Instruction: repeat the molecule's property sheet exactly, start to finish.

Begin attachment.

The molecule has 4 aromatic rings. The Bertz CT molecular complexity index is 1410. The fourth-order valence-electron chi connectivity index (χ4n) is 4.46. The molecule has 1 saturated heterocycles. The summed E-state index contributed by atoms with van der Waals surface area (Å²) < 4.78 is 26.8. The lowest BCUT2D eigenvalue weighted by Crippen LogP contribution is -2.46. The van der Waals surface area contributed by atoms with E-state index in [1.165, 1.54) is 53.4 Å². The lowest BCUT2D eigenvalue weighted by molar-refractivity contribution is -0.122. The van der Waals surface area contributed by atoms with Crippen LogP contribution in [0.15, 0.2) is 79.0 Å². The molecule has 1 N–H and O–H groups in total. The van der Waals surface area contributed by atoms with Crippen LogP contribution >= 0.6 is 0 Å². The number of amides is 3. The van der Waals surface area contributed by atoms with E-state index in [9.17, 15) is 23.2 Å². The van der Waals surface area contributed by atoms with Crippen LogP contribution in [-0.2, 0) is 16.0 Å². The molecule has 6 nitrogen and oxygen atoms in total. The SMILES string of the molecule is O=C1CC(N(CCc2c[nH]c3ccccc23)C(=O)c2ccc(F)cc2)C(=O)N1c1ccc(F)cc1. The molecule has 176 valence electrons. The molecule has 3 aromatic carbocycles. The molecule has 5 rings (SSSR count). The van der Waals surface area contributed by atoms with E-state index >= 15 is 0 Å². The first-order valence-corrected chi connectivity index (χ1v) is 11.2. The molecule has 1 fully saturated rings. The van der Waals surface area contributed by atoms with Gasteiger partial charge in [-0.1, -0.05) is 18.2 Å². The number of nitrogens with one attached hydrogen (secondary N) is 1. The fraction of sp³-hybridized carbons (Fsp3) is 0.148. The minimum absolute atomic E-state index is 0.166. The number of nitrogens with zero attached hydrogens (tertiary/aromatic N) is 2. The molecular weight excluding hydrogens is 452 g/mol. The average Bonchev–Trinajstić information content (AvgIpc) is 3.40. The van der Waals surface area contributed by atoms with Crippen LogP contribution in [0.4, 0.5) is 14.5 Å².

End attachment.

The molecule has 4 aromatic rings. The Bertz CT molecular complexity index is 1410. The fourth-order valence-electron chi connectivity index (χ4n) is 4.46. The molecule has 1 saturated heterocycles. The summed E-state index contributed by atoms with van der Waals surface area (Å²) < 4.78 is 26.8. The lowest BCUT2D eigenvalue weighted by Crippen LogP contribution is -2.46. The van der Waals surface area contributed by atoms with E-state index in [1.165, 1.54) is 53.4 Å². The lowest BCUT2D eigenvalue weighted by molar-refractivity contribution is -0.122. The van der Waals surface area contributed by atoms with Crippen LogP contribution in [0.15, 0.2) is 79.0 Å². The molecule has 1 N–H and O–H groups in total. The van der Waals surface area contributed by atoms with Crippen LogP contribution >= 0.6 is 0 Å². The number of amides is 3. The van der Waals surface area contributed by atoms with E-state index in [9.17, 15) is 23.2 Å². The van der Waals surface area contributed by atoms with Crippen LogP contribution in [-0.2, 0) is 16.0 Å². The molecule has 6 nitrogen and oxygen atoms in total. The SMILES string of the molecule is O=C1CC(N(CCc2c[nH]c3ccccc23)C(=O)c2ccc(F)cc2)C(=O)N1c1ccc(F)cc1. The molecule has 176 valence electrons. The molecule has 3 aromatic carbocycles. The molecule has 5 rings (SSSR count). The van der Waals surface area contributed by atoms with E-state index >= 15 is 0 Å². The first-order valence-corrected chi connectivity index (χ1v) is 11.2. The molecule has 1 fully saturated rings. The van der Waals surface area contributed by atoms with Gasteiger partial charge in [-0.1, -0.05) is 18.2 Å². The number of nitrogens with one attached hydrogen (secondary N) is 1. The fraction of sp³-hybridized carbons (Fsp3) is 0.148. The minimum absolute atomic E-state index is 0.166. The number of nitrogens with zero attached hydrogens (tertiary/aromatic N) is 2. The molecular weight excluding hydrogens is 452 g/mol. The average Bonchev–Trinajstić information content (AvgIpc) is 3.40. The van der Waals surface area contributed by atoms with Crippen LogP contribution in [0.4, 0.5) is 14.5 Å².